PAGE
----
A national, uniform GMO (genetically modified organism) labeling law was passed by both houses of Congress in July and signed into law by President Obama that same month, but it will be a couple of years before those labels are required to make it onto packages on store shelves.
The new law requires food packages to disclose whether or not the product contains GMO ingredients, but provides flexibility in how consumers are informed. Details about what the labels will specify is being developed by the U.S. Department of Agriculture. The USDA has up to two years to write the rules, including setting thresholds for when labeling is required.
Earlier this year Ohio Farm Bureau asked farmers to call their elected officials to encourage them to pass legislation sponsored by Senate Agriculture Committee Chairman Pat Roberts of Kansas, which would have established a national, voluntary GMO labeling standard. While the labels will not be voluntary, the law that was passed is something Farm Bureau can support.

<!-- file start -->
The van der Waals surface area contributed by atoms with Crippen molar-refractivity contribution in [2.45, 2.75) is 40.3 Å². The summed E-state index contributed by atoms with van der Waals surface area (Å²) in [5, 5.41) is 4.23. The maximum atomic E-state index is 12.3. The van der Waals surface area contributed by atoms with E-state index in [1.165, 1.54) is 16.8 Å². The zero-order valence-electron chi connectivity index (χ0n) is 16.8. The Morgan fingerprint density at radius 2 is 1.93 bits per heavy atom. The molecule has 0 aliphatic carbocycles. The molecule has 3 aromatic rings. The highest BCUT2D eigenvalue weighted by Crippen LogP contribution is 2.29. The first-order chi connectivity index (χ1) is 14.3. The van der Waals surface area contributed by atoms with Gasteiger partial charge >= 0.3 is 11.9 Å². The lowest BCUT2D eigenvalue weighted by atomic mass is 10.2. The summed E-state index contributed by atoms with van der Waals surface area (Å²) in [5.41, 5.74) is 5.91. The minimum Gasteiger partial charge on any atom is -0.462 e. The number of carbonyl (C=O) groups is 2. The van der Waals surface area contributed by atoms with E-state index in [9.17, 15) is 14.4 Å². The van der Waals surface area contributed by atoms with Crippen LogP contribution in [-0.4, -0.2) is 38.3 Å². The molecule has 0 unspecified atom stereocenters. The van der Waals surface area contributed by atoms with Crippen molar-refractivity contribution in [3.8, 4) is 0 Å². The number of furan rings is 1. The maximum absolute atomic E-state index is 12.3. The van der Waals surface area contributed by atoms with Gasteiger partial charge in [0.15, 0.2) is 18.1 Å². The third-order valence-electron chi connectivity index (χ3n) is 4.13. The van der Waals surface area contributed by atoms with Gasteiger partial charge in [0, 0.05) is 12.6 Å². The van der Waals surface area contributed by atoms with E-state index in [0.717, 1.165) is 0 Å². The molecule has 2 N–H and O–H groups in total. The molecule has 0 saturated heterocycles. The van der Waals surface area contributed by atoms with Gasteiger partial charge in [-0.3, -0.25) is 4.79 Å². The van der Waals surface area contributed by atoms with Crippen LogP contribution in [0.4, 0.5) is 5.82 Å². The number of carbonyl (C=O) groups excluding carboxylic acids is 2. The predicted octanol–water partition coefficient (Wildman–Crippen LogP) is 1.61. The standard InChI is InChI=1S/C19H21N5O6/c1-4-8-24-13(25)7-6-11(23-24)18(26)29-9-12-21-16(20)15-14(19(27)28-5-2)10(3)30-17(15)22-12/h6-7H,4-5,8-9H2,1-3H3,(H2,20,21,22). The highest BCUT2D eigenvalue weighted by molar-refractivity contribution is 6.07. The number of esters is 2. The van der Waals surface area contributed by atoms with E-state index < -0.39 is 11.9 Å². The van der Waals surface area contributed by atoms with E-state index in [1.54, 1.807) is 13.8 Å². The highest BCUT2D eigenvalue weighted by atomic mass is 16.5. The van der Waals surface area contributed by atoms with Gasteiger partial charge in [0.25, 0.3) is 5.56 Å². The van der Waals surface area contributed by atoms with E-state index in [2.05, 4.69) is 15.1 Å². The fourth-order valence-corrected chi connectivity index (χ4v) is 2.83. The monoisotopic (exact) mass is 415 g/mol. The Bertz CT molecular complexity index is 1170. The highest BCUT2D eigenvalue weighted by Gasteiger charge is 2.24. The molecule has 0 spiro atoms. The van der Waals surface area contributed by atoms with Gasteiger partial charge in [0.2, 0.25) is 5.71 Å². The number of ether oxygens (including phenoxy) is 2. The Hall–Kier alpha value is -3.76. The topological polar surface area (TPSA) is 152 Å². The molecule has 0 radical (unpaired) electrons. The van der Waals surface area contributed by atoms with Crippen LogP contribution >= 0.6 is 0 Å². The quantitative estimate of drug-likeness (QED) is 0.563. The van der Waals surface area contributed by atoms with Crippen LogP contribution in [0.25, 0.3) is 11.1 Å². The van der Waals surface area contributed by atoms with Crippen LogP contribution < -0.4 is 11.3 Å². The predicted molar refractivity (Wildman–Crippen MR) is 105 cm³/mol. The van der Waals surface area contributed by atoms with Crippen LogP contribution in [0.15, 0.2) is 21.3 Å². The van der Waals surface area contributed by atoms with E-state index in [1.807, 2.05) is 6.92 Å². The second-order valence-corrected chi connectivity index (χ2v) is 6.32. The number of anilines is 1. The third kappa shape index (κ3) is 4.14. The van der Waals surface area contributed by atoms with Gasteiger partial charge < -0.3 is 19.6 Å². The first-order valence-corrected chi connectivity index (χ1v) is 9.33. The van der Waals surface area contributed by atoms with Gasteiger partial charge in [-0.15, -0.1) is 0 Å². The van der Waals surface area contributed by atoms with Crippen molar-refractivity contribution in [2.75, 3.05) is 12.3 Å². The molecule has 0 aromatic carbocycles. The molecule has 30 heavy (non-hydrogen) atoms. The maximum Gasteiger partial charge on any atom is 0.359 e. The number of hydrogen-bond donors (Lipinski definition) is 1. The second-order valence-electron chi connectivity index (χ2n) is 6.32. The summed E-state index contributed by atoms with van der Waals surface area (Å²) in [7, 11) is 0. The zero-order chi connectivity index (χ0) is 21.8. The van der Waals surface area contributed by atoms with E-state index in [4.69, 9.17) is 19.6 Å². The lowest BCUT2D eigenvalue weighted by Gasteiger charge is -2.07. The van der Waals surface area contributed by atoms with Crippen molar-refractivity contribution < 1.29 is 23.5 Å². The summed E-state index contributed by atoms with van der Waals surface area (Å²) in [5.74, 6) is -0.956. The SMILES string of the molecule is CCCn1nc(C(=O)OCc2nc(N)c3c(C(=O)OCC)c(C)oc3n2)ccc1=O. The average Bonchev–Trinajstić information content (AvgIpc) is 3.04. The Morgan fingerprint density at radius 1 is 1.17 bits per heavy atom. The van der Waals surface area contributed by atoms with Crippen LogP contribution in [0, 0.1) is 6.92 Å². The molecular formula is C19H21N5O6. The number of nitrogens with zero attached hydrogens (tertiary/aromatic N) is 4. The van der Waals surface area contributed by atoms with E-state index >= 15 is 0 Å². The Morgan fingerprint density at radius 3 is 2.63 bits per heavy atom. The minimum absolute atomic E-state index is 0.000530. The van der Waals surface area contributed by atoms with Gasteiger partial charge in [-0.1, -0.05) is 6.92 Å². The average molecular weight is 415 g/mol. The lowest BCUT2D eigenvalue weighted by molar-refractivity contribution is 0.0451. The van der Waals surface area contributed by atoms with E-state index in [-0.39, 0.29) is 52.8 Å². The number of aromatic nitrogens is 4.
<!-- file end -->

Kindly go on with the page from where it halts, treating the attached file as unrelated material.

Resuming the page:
“The GMO labeling law isn’t perfect, but it’s the result of a compromise that Farm Bureau can live with,” said Brandon Kern, Ohio Farm Bureau senior director of policy outreach. “Most importantly, the new national standard the law creates averts the confusion of having a patchwork of potentially conflicting individual state requirements. “
Farm Bureau had been working in support of a national GMO labeling law solution for some time, arguing that a national, science-based standard would protect consumers from misleading labels and higher food prices.
The law will “protect farmers and the food industry from the patchwork of state labeling laws being stitched together, which would stigmatize a valuable agricultural technology and have a chilling effect on future innovation,” American Farm Bureau President Zippy Duvall stated earlier this year.
Kern explains some of the details of the law in this video.